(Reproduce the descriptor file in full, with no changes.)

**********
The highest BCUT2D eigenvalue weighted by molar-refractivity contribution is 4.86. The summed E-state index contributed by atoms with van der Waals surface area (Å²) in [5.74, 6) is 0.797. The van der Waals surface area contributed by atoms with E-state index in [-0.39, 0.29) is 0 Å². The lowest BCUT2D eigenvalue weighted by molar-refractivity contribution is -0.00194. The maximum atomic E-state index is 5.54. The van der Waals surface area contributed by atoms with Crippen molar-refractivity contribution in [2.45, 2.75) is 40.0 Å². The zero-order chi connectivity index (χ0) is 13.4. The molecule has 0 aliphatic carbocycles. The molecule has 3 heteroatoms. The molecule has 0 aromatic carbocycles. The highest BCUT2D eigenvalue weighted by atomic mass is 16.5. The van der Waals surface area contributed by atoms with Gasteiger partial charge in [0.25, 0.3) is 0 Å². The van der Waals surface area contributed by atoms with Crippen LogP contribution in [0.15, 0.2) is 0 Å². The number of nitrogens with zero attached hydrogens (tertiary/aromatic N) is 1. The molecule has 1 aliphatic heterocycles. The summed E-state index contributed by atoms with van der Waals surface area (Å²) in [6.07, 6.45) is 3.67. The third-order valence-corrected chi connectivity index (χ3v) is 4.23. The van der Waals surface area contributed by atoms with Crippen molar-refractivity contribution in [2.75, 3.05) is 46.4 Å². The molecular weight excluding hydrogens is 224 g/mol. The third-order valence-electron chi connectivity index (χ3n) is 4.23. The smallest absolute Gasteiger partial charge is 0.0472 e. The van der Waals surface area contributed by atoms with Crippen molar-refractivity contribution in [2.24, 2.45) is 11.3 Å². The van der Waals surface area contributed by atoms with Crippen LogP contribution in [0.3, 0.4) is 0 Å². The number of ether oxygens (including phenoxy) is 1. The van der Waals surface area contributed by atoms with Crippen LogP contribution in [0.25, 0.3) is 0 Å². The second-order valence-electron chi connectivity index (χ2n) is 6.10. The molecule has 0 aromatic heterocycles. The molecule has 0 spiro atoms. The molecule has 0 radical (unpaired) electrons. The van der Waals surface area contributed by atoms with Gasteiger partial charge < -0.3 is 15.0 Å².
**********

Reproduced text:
The highest BCUT2D eigenvalue weighted by molar-refractivity contribution is 4.86. The summed E-state index contributed by atoms with van der Waals surface area (Å²) in [5.74, 6) is 0.797. The van der Waals surface area contributed by atoms with E-state index in [-0.39, 0.29) is 0 Å². The lowest BCUT2D eigenvalue weighted by molar-refractivity contribution is -0.00194. The maximum atomic E-state index is 5.54. The van der Waals surface area contributed by atoms with Crippen molar-refractivity contribution in [2.45, 2.75) is 40.0 Å². The zero-order chi connectivity index (χ0) is 13.4. The molecule has 0 aliphatic carbocycles. The molecule has 3 heteroatoms. The molecule has 0 aromatic carbocycles. The highest BCUT2D eigenvalue weighted by atomic mass is 16.5. The van der Waals surface area contributed by atoms with Gasteiger partial charge in [0.25, 0.3) is 0 Å². The van der Waals surface area contributed by atoms with Crippen LogP contribution in [0.15, 0.2) is 0 Å². The number of nitrogens with zero attached hydrogens (tertiary/aromatic N) is 1. The molecule has 1 aliphatic heterocycles. The summed E-state index contributed by atoms with van der Waals surface area (Å²) in [6.07, 6.45) is 3.67. The third-order valence-corrected chi connectivity index (χ3v) is 4.23. The van der Waals surface area contributed by atoms with Crippen molar-refractivity contribution in [2.75, 3.05) is 46.4 Å². The molecular weight excluding hydrogens is 224 g/mol. The third-order valence-electron chi connectivity index (χ3n) is 4.23. The smallest absolute Gasteiger partial charge is 0.0472 e. The van der Waals surface area contributed by atoms with Crippen molar-refractivity contribution in [2.24, 2.45) is 11.3 Å². The van der Waals surface area contributed by atoms with Crippen LogP contribution in [0.3, 0.4) is 0 Å². The number of ether oxygens (including phenoxy) is 1. The van der Waals surface area contributed by atoms with Crippen LogP contribution in [0.25, 0.3) is 0 Å². The second-order valence-electron chi connectivity index (χ2n) is 6.10. The molecule has 0 aromatic heterocycles. The molecule has 0 spiro atoms. The molecule has 0 radical (unpaired) electrons. The van der Waals surface area contributed by atoms with Gasteiger partial charge < -0.3 is 15.0 Å².